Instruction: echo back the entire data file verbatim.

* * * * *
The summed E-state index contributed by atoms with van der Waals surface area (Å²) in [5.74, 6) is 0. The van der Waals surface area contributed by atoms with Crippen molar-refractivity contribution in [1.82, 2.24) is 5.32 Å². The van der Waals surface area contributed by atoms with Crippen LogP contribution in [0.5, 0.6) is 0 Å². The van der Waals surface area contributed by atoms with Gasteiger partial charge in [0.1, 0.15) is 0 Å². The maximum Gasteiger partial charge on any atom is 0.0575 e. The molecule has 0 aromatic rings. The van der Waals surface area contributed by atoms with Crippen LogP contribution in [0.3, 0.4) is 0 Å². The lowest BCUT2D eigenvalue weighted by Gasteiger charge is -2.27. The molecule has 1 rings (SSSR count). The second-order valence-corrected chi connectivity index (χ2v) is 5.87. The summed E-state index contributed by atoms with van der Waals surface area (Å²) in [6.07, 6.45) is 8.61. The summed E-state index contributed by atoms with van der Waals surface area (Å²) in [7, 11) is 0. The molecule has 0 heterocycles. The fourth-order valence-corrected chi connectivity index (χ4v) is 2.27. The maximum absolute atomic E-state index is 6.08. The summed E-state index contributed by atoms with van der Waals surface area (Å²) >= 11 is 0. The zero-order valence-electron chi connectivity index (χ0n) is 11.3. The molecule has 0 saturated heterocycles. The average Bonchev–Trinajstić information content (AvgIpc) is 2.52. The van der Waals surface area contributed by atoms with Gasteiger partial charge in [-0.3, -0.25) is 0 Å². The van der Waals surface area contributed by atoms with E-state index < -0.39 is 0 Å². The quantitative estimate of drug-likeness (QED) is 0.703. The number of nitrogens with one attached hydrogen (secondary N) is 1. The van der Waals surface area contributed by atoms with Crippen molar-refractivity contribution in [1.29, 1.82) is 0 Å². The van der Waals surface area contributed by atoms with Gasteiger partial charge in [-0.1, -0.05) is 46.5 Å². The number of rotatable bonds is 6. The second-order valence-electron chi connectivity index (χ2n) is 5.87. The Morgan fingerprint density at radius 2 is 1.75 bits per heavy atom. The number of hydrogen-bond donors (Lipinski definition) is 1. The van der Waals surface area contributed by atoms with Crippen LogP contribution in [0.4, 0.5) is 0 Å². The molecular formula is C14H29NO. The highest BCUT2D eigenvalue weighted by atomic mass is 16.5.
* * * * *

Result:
The summed E-state index contributed by atoms with van der Waals surface area (Å²) in [5.74, 6) is 0. The van der Waals surface area contributed by atoms with Crippen molar-refractivity contribution in [1.82, 2.24) is 5.32 Å². The van der Waals surface area contributed by atoms with Crippen LogP contribution in [0.5, 0.6) is 0 Å². The van der Waals surface area contributed by atoms with Gasteiger partial charge in [0.1, 0.15) is 0 Å². The maximum Gasteiger partial charge on any atom is 0.0575 e. The molecule has 0 aromatic rings. The van der Waals surface area contributed by atoms with Crippen LogP contribution in [0.3, 0.4) is 0 Å². The lowest BCUT2D eigenvalue weighted by Gasteiger charge is -2.27. The molecule has 1 rings (SSSR count). The second-order valence-corrected chi connectivity index (χ2v) is 5.87. The summed E-state index contributed by atoms with van der Waals surface area (Å²) in [6.07, 6.45) is 8.61. The summed E-state index contributed by atoms with van der Waals surface area (Å²) in [7, 11) is 0. The molecule has 0 heterocycles. The fourth-order valence-corrected chi connectivity index (χ4v) is 2.27. The maximum absolute atomic E-state index is 6.08. The summed E-state index contributed by atoms with van der Waals surface area (Å²) >= 11 is 0. The zero-order valence-electron chi connectivity index (χ0n) is 11.3. The molecule has 0 saturated heterocycles. The average Bonchev–Trinajstić information content (AvgIpc) is 2.52. The van der Waals surface area contributed by atoms with Gasteiger partial charge in [-0.3, -0.25) is 0 Å². The van der Waals surface area contributed by atoms with E-state index < -0.39 is 0 Å². The quantitative estimate of drug-likeness (QED) is 0.703. The number of nitrogens with one attached hydrogen (secondary N) is 1. The van der Waals surface area contributed by atoms with Crippen molar-refractivity contribution in [1.29, 1.82) is 0 Å². The van der Waals surface area contributed by atoms with Gasteiger partial charge in [-0.1, -0.05) is 46.5 Å². The number of rotatable bonds is 6. The second-order valence-electron chi connectivity index (χ2n) is 5.87. The Morgan fingerprint density at radius 2 is 1.75 bits per heavy atom. The number of hydrogen-bond donors (Lipinski definition) is 1. The van der Waals surface area contributed by atoms with Crippen LogP contribution in [0.4, 0.5) is 0 Å². The molecular formula is C14H29NO. The highest BCUT2D eigenvalue weighted by atomic mass is 16.5.